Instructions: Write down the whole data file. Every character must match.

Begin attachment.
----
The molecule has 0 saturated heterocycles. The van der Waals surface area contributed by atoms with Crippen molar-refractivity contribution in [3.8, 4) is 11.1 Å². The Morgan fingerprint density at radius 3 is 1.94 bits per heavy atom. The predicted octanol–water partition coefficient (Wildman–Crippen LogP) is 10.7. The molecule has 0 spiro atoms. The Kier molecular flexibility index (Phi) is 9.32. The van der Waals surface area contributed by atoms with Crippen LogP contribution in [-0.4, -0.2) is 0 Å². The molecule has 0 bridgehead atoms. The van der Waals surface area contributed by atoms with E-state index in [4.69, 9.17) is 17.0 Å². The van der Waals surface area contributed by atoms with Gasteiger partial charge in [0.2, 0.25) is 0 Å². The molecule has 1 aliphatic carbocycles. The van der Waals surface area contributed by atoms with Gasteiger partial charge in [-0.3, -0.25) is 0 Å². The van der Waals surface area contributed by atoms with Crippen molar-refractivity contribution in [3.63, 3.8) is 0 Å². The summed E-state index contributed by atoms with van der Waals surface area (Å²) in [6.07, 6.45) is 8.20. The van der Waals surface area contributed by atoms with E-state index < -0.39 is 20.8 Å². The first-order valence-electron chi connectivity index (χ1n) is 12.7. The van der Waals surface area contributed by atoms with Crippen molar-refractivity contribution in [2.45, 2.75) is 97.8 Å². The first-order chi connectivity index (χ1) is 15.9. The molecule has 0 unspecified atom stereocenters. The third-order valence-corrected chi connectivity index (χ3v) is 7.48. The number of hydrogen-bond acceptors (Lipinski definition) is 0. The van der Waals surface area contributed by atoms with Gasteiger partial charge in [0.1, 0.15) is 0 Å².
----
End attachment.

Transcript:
The molecule has 0 saturated heterocycles. The van der Waals surface area contributed by atoms with Crippen molar-refractivity contribution in [3.8, 4) is 11.1 Å². The Morgan fingerprint density at radius 3 is 1.94 bits per heavy atom. The predicted octanol–water partition coefficient (Wildman–Crippen LogP) is 10.7. The molecule has 0 spiro atoms. The Kier molecular flexibility index (Phi) is 9.32. The van der Waals surface area contributed by atoms with Crippen LogP contribution in [-0.4, -0.2) is 0 Å². The molecule has 0 bridgehead atoms. The van der Waals surface area contributed by atoms with E-state index in [4.69, 9.17) is 17.0 Å². The van der Waals surface area contributed by atoms with Gasteiger partial charge in [0.2, 0.25) is 0 Å². The molecule has 1 aliphatic carbocycles. The van der Waals surface area contributed by atoms with Gasteiger partial charge in [-0.3, -0.25) is 0 Å². The van der Waals surface area contributed by atoms with Crippen molar-refractivity contribution in [3.63, 3.8) is 0 Å². The summed E-state index contributed by atoms with van der Waals surface area (Å²) in [6.07, 6.45) is 8.20. The van der Waals surface area contributed by atoms with E-state index < -0.39 is 20.8 Å². The first-order valence-electron chi connectivity index (χ1n) is 12.7. The van der Waals surface area contributed by atoms with Crippen molar-refractivity contribution in [2.45, 2.75) is 97.8 Å². The first-order chi connectivity index (χ1) is 15.9. The molecule has 0 unspecified atom stereocenters. The third-order valence-corrected chi connectivity index (χ3v) is 7.48. The number of hydrogen-bond acceptors (Lipinski definition) is 0. The van der Waals surface area contributed by atoms with Gasteiger partial charge in [0.1, 0.15) is 0 Å².